Abstract

We demonstrate fabrication of robust, low-loss silica photonic wires using tapered microstructured silica optical fiber. The fiber is tapered by a factor of fifty while retaining the internal structure and leaving the air holes completely open. The air holes isolate the core mode from the surrounding environment, making it insensitive to surface contamination and contact leakage, suggesting applications as nanowires for photonic circuits. We describe a transition between two different operation regimes of our photonic wire from the embedded regime, where the mode is isolated from the environment, to the evanescent regime, where more than 70% of the mode intensity can propagate outside of the fiber. Interesting dispersion and nonlinear properties are identified.

© 2004 Optical Society of America

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References

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Appl. Phys. B (1)

D.A. Akimov, M. Schmitt, R. Maksimenka, K.V. Dukel???skii, Y.N. Kondrat???ev, A.V. Khokhlov, V.S. Shevandin, W. Kiefer and A.M. Zheltikov, ???Supercontinuum generation in a multiple-submicron-core microstructure fiber: toward limiting waveguide enhancement of nonlinear-optical processes,??? Appl. Phys. B 77, 299-305 (2003).
[CrossRef]

CLEO 2004 (1)

S.G. Leon-Saval, T.A. Birks, W.J. Wadsworth, P. St.J. Russell and M.W. Mason, ???Efficient single-mode supercontinuum generation in submicron-diameter silica-air fibre waveguides,??? postdeadline paper CPDA6, CLEO 2004.

Electron. Lett. (1)

R.P. Kenny, T.A. Birks and K.P. Oakley, ???Control of optical fiber taper shape,??? Electron. Lett. 27(18) 1654- 1656 (1991).
[CrossRef]

IEEE J. Lightwave Technol. (2)

F. Bilodeau, K.O. Hill, S. Faucher and D.C. Johnson, ???Low-loss highly overcoupled couplers: Fabrication and sensitivity to external pressure,??? IEEE J. Lightwave Technol. 6, 1476-82 (1988).
[CrossRef]

T. A. Birks, and Y. W. Li, ???The shape of fiber tapers,??? IEEE J. Lightwave Technol. 10, 432-438 (1992).
[CrossRef]

IEEE Photon. Technol. Lett. (1)

J. K. Chandalia, B. J. Eggleton, R. S. Windeler, S. G. Kosinski, X. Liu, and C. Xu, ???Adiabatic coupling in tapered air???silica microstructured optical fiber,??? IEEE Photon. Technol. Lett., 13 (1), 52???54 (2001).
[CrossRef]

J. Appl. Phys. (1)

E. C. Mägi, P. Steinvurzel, and B. J. Eggleton, ???Transverse characterization of tapered photonic crystal fibers,??? accepted J. Appl. Phys., 2004.
[CrossRef]

J. Opt. Soc. Am. A (1)

Nature (1)

L. Tong, R.R. Gattass, J.B. Ashcom, S. He, J. Lou, M. Shen, I. Maxwell and E. Mazur, ???Subwavelengthdiameter silica wires for low-loss optical wave guiding,??? Nature 426 (12), 816???819 (2003).

Opt. Express (4)

Opt. Lett. (5)

Other (2)

G.P. Agrawal, Nonlinear Fiber Optics, 2nd ed. (Academic, San Diego, Calif., 1995).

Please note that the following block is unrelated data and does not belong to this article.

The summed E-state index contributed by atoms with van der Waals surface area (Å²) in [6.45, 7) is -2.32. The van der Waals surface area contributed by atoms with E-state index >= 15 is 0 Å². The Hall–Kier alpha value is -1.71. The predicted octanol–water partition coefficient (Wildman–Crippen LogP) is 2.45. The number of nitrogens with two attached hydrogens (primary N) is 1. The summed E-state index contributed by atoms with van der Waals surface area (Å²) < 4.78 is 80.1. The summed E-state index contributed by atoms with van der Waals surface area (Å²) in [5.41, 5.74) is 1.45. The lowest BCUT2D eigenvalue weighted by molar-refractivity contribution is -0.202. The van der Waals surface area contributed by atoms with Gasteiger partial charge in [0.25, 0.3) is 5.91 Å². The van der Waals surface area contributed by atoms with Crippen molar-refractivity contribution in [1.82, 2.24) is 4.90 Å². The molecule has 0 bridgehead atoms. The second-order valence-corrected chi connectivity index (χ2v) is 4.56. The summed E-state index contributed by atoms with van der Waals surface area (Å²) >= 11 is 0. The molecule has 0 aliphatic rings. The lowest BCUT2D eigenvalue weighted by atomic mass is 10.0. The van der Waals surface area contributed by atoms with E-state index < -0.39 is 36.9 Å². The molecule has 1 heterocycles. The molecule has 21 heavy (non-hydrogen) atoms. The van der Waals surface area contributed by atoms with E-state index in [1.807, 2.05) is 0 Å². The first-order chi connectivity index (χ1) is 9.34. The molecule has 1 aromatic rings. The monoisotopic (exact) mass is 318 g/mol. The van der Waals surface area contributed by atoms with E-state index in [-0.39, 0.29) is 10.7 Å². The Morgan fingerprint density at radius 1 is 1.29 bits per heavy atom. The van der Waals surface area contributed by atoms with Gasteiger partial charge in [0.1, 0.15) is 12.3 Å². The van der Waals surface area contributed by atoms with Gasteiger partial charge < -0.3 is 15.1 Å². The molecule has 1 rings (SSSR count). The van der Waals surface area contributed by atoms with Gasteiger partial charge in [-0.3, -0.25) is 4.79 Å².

<a href= "http://www.crystal-fibre.com/Products/nonlinear/datasheets/NL-800_List.pdf">http://www.crystal-fibre.com/Products/nonlinear/datasheets/NL-800_List.pdf</a>

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Figures (7)

Fig. 1.
Fig. 1.

Schematic summarizing the MOF photonic wire concept. The guided mode of the untapered MOF with germanium core propagates through the taper into the single-moded embedded nanowire. A simulated mode profile for λ=1200 nm and outside nanowire diameter of 2.7 µm is shown. Inset: Scanning electron microscope image for such a photonic wire which retains its structure and proportions. The size of the embedded silica nanowire is 800 nm.

Fig. 2.
Fig. 2.

Setup for tapering and loss measurement using a broadband source (BBS) 1250′ 1700nm, and an optical spectrum analyzer (OSA). The mode matching between the SMF and the MOF allows for very low loss splice. Adiabatic tapering ensures single mode transmission for the whole spectral range, thus accurate loss measurement.

Fig. 3.
Fig. 3.

SEM images of the fiber cross-section for outer diameters of a) 5.0 µm, b) 2.7 µm, c) 2.3 µm, and d) 1.5 µm.

Fig. 4.
Fig. 4.

Top. Simulation of the mode profiles intensity with the corresponding index profiles for (left) the MOF photonic wires, (centre) pure silica photonic wires and (right) silica nanowires corresponding to the inner core of the MOF photonic wire. The propagation regimes in dimensionless units of ratio outer diameter OD to wavelength λ are: (a) OD/λ=3.75 - the mode is confined to the inner core and isolated from the environment: (b) OD/λ=1.8 - a transition regime and (c) OD/λ=0.6 - where 70% of the intensity propagates outside the inner core compared to 25% for the pure silica photonic wire.

Fig. 5.
Fig. 5.

Increased loss of a 3.5 µm outside diameter MOF photonic wire as a function of wavelength when index-matching fluid (n=1.515) covers the device. The solid curve shows the theoretical loss in this device due to radiation, while the dots show the experimental results.

Fig. 6.
Fig. 6.

Calculated effective nonlinearities for our MOF in normalized units of 2πλ2 /Aeff(silica) vs. OD/λ, where Aeff(silica) is the effective area of the mode which lies inside silica.

Fig. 7.
Fig. 7.

Group velocity dispersion for outer diameters of 750 nm, 1.5 µm, 2 µm, 2.5 µm and 3 µm. Very high normal GVD is obtained in the transition from the embedded nanowire regime to the evanescent regime and zero dispersion can be obtained at Ti-sapphire wavelengths for a 2.5 µm MOF photonic wire.

Equations (1)

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A eff ( silica ) = ( E 2 d y d x ) 2 s ( x , y ) E 4 d y d x

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